[Pythonmac-SIG] cwd and PythonLauncher problem--behavior variability is Bad
jhrsn at pitt.edu
Fri Oct 1 23:27:17 CEST 2004
on 10/1/04 2:03 PM, Bob Ippolito at bob at redivi.com wrote:
>>> In the meantime, you could do:
>>> import os
>>> which will change to the directory that your script is in.
>> Chris Barker wrote:
>> Is there a reliable way to change it to the user's home directory? can
>> you count on this?:
>> import os
Thanks very much for the responses.
While Bob and Chris's workarounds are effective, I think this is an issue
that could use a bit of attention because of existing inconsistencies:
In the statement: myFileHandle = open('spam.txt', 'r')
1. When a script is run from IDLE or MacPythonIDE (OSX 10.3.5), open finds
or creates spam.txt in the directory containing the script file.
2. When a script is run in Windows either from IDLE or by double-clicking,
spam.txt is also found or created in the directory containing the script.
3. When the script is double-clicked on OSX, drag/dropped on PythonLauncher,
or run from PyOXIDE or BBEdit, open does not find spam.txt in the directory
of the script or the file is created at / (once I had a file created in my
home directory and I haven't tried to track that behavior down further).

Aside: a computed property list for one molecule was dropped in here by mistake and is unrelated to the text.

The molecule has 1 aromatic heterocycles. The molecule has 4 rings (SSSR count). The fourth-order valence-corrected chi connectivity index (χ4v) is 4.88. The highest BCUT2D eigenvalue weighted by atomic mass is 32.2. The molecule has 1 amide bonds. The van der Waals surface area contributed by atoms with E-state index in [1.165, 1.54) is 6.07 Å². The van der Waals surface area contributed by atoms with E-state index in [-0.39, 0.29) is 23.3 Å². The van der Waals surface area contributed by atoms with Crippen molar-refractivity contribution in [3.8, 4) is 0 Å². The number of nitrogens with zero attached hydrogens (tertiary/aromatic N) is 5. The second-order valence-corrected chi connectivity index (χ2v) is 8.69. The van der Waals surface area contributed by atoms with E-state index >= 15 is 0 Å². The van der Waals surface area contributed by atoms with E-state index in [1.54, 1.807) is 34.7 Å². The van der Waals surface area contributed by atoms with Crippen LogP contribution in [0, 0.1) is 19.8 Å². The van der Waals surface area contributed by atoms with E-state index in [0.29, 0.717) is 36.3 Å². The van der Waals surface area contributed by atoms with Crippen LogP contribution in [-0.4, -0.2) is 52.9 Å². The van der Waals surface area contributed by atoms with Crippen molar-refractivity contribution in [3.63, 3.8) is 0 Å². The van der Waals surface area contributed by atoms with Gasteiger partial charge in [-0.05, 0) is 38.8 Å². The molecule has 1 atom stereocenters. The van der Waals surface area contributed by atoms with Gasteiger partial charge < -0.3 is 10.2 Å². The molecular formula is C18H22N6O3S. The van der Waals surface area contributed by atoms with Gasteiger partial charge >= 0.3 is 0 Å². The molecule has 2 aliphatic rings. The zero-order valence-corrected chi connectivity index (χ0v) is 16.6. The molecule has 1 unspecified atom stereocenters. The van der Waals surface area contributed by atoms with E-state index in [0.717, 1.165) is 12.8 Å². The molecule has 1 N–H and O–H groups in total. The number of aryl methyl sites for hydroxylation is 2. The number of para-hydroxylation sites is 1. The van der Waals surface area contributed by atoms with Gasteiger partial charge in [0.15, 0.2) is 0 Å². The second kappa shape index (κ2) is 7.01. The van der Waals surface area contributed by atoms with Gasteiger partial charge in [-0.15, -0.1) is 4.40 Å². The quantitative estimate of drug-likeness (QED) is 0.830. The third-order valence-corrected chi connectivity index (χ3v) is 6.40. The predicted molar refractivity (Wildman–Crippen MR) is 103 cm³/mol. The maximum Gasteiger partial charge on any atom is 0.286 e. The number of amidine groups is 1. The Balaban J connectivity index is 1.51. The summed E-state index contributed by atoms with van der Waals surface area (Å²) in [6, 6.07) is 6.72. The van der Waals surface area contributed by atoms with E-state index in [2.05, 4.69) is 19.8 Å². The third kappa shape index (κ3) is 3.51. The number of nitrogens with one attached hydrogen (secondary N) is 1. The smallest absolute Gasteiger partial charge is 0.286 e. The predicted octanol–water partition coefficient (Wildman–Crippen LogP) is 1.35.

4. Some of the existing Python documentation, such as the second edition of
O'Reilly's Learning Python, states explicitly that the default file path for
file names in the situation above is the directory the file is executing
5. I think most users would feel intuitively that navigating the command
line to a directory (using cd) and then calling python to run a file in that
directory should behave similarly to navigating to a directory through the
GUI and double clicking a python script in that directory (assuming file
types are set so that the script is passed to the interpreter). This
currently is the case on Windows but not on OSX. My hazy memory is that the
classic PythonLauncher did set the default to the directory containing the
Without getting into an argument about who is doing it the right way, this
variability in documentation and behavior can be confusing to new Python
users (I'm currently teaching an introductory Python class) and overall is
probably Not A Good Thing.
Univ. of Pittsburgh
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